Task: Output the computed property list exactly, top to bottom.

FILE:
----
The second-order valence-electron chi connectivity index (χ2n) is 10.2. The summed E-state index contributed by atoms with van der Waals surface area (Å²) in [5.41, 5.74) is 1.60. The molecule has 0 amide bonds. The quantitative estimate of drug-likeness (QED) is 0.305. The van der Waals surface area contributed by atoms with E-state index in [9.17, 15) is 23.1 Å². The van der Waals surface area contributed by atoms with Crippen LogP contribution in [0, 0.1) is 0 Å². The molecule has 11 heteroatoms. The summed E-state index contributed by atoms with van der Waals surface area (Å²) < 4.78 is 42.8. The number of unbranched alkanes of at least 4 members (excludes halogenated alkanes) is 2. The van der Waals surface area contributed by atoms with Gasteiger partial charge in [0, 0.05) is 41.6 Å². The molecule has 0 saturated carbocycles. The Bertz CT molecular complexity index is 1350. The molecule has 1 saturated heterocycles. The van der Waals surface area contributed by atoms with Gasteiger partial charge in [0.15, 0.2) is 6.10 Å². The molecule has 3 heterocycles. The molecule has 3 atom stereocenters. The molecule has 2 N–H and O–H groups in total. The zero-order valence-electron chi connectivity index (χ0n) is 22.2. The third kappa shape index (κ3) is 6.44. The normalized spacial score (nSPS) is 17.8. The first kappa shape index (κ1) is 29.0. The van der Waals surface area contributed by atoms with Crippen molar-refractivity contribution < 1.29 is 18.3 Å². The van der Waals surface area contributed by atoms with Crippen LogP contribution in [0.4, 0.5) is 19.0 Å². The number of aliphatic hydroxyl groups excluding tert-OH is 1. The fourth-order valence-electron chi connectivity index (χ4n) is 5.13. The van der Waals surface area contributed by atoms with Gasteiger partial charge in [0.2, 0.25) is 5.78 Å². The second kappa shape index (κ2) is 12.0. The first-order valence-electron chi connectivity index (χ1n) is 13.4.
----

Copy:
The second-order valence-electron chi connectivity index (χ2n) is 10.2. The summed E-state index contributed by atoms with van der Waals surface area (Å²) in [5.41, 5.74) is 1.60. The molecule has 0 amide bonds. The quantitative estimate of drug-likeness (QED) is 0.305. The van der Waals surface area contributed by atoms with E-state index in [9.17, 15) is 23.1 Å². The van der Waals surface area contributed by atoms with Crippen LogP contribution in [0, 0.1) is 0 Å². The molecule has 11 heteroatoms. The summed E-state index contributed by atoms with van der Waals surface area (Å²) < 4.78 is 42.8. The number of unbranched alkanes of at least 4 members (excludes halogenated alkanes) is 2. The van der Waals surface area contributed by atoms with Gasteiger partial charge in [0, 0.05) is 41.6 Å². The molecule has 0 saturated carbocycles. The Bertz CT molecular complexity index is 1350. The molecule has 1 saturated heterocycles. The van der Waals surface area contributed by atoms with Gasteiger partial charge in [0.15, 0.2) is 6.10 Å². The molecule has 3 heterocycles. The molecule has 3 atom stereocenters. The molecule has 2 N–H and O–H groups in total. The zero-order valence-electron chi connectivity index (χ0n) is 22.2. The third kappa shape index (κ3) is 6.44. The normalized spacial score (nSPS) is 17.8. The first kappa shape index (κ1) is 29.0. The van der Waals surface area contributed by atoms with Crippen molar-refractivity contribution < 1.29 is 18.3 Å². The van der Waals surface area contributed by atoms with Crippen LogP contribution in [0.4, 0.5) is 19.0 Å². The number of aliphatic hydroxyl groups excluding tert-OH is 1. The fourth-order valence-electron chi connectivity index (χ4n) is 5.13. The van der Waals surface area contributed by atoms with Gasteiger partial charge in [0.2, 0.25) is 5.78 Å². The second kappa shape index (κ2) is 12.0. The first-order valence-electron chi connectivity index (χ1n) is 13.4.